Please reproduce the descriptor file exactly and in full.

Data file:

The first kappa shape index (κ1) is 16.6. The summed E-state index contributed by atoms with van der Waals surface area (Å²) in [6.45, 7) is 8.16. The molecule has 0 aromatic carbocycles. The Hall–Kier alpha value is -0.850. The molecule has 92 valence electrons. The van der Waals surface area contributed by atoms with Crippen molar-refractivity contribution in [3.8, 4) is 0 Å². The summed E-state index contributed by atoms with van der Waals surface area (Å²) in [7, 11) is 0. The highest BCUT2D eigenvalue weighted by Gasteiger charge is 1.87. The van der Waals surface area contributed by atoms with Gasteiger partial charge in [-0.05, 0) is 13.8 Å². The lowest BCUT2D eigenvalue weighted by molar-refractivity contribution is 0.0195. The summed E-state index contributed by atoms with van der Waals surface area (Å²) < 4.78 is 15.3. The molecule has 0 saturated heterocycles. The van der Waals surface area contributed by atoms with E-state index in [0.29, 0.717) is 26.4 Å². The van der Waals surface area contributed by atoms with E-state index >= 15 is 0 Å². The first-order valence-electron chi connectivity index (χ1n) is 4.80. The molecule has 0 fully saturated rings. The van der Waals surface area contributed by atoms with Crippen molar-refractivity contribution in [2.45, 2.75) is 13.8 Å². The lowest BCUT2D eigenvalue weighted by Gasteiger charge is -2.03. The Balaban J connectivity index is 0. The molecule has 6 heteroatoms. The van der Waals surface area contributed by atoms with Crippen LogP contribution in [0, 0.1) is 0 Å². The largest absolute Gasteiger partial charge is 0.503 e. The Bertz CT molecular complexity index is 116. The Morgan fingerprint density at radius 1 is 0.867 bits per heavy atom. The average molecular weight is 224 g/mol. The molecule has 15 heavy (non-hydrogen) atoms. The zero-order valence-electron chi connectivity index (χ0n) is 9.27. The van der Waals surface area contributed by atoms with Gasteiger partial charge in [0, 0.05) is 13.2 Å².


The first kappa shape index (κ1) is 16.6. The summed E-state index contributed by atoms with van der Waals surface area (Å²) in [6.45, 7) is 8.16. The molecule has 0 aromatic carbocycles. The Hall–Kier alpha value is -0.850. The molecule has 92 valence electrons. The van der Waals surface area contributed by atoms with Crippen molar-refractivity contribution in [3.8, 4) is 0 Å². The summed E-state index contributed by atoms with van der Waals surface area (Å²) in [7, 11) is 0. The highest BCUT2D eigenvalue weighted by Gasteiger charge is 1.87. The van der Waals surface area contributed by atoms with Gasteiger partial charge in [-0.05, 0) is 13.8 Å². The lowest BCUT2D eigenvalue weighted by molar-refractivity contribution is 0.0195. The summed E-state index contributed by atoms with van der Waals surface area (Å²) < 4.78 is 15.3. The molecule has 0 saturated heterocycles. The van der Waals surface area contributed by atoms with E-state index in [0.29, 0.717) is 26.4 Å². The van der Waals surface area contributed by atoms with E-state index >= 15 is 0 Å². The first-order valence-electron chi connectivity index (χ1n) is 4.80. The molecule has 0 fully saturated rings. The van der Waals surface area contributed by atoms with Crippen molar-refractivity contribution in [2.45, 2.75) is 13.8 Å². The lowest BCUT2D eigenvalue weighted by Gasteiger charge is -2.03. The Balaban J connectivity index is 0. The molecule has 6 heteroatoms. The van der Waals surface area contributed by atoms with Crippen LogP contribution in [0, 0.1) is 0 Å². The largest absolute Gasteiger partial charge is 0.503 e. The Bertz CT molecular complexity index is 116. The Morgan fingerprint density at radius 1 is 0.867 bits per heavy atom. The average molecular weight is 224 g/mol. The molecule has 15 heavy (non-hydrogen) atoms. The zero-order valence-electron chi connectivity index (χ0n) is 9.27. The van der Waals surface area contributed by atoms with Gasteiger partial charge in [0, 0.05) is 13.2 Å².